And she looks at him - really looks - and without waiting, takes him towards the back of the racks, to the 50% off dresses, and pulls out a floor-length ivory dress, heavy and beautifully embroidered, with a matching short pearl gray jacket. "It's too expensive, even wit' my employee's discount, but I think it's absolutely gorgeous. An' nobody wants it 'cos it's not this season or anythin', but I think that wit' the right makeup and stuff, it'll look beautiful. Not that I'd ever have any occasion to wear it, y'know what I mean?"
He wants to tell her that she is beautiful and that yes, she will wear it one day, to a ball in a crystal palace on a faraway land, and that he will be the one to take her there. That she will glitter and he will gaze at her with love in his eyes. That yes, Rose Tyler, you'll have the occasion to wear this dress.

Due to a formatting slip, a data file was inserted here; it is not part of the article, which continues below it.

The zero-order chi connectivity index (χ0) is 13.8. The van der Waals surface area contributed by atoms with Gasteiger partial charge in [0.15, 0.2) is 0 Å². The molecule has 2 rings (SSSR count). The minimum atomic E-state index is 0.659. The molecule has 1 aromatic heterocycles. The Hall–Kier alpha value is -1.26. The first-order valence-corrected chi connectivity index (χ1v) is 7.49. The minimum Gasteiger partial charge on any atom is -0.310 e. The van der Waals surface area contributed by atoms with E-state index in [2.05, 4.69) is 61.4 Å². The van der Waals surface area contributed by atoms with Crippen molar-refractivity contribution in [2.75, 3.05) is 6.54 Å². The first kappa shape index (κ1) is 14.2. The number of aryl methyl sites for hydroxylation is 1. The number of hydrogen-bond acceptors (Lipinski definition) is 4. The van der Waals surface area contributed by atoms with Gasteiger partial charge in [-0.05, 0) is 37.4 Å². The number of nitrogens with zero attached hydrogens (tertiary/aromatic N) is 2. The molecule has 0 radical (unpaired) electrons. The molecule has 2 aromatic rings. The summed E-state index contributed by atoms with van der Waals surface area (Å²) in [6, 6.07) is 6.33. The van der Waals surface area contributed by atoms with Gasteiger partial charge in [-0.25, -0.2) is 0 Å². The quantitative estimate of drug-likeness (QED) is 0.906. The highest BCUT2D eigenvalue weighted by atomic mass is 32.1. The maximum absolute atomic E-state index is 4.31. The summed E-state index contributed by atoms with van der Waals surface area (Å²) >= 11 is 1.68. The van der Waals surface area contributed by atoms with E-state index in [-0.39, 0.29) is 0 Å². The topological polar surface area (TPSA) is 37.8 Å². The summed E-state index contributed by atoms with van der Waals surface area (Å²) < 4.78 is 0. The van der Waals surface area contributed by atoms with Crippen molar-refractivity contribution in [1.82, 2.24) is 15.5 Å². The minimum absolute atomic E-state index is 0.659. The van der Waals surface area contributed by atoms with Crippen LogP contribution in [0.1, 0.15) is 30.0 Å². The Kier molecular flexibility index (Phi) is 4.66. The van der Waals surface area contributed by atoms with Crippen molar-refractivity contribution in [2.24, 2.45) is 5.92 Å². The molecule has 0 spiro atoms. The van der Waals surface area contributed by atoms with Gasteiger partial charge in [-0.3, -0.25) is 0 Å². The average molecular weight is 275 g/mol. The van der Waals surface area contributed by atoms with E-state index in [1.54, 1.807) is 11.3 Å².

But instead he sweeps the dress and jacket off the rack and marches towards the cashier. Rose hurries after him, her fingers fluttering in panic. "You can't do that," she says.
"Can't do what?" he asks as the cashier - Rose's colleague, more than likely - rings up his purchase and wraps it in tissue and folds it in a be-ribboned box before tucking it into a large paper bag.
"Buy my dress for someone else," she hisses. "I was savin' up for that!"
He signs the credit slip with a flourish and hopes that the Brigadier still wasn't tracking down his credit card purchases, and takes the shopping bag from the bewildered cashier. He is thankful that there's not a lot of people at Henriks' on a Tuesday afternoon, that Rose is at least attempting discretion, that Amy is still nowhere in sight. He walks down the polished hall and finds a quiet corner in the store. Rose is turning pink as she follows him; she's not actually aware that she's followed him, just that she finds her footsteps matching his as she tries to fathom the reasons behind what just occured.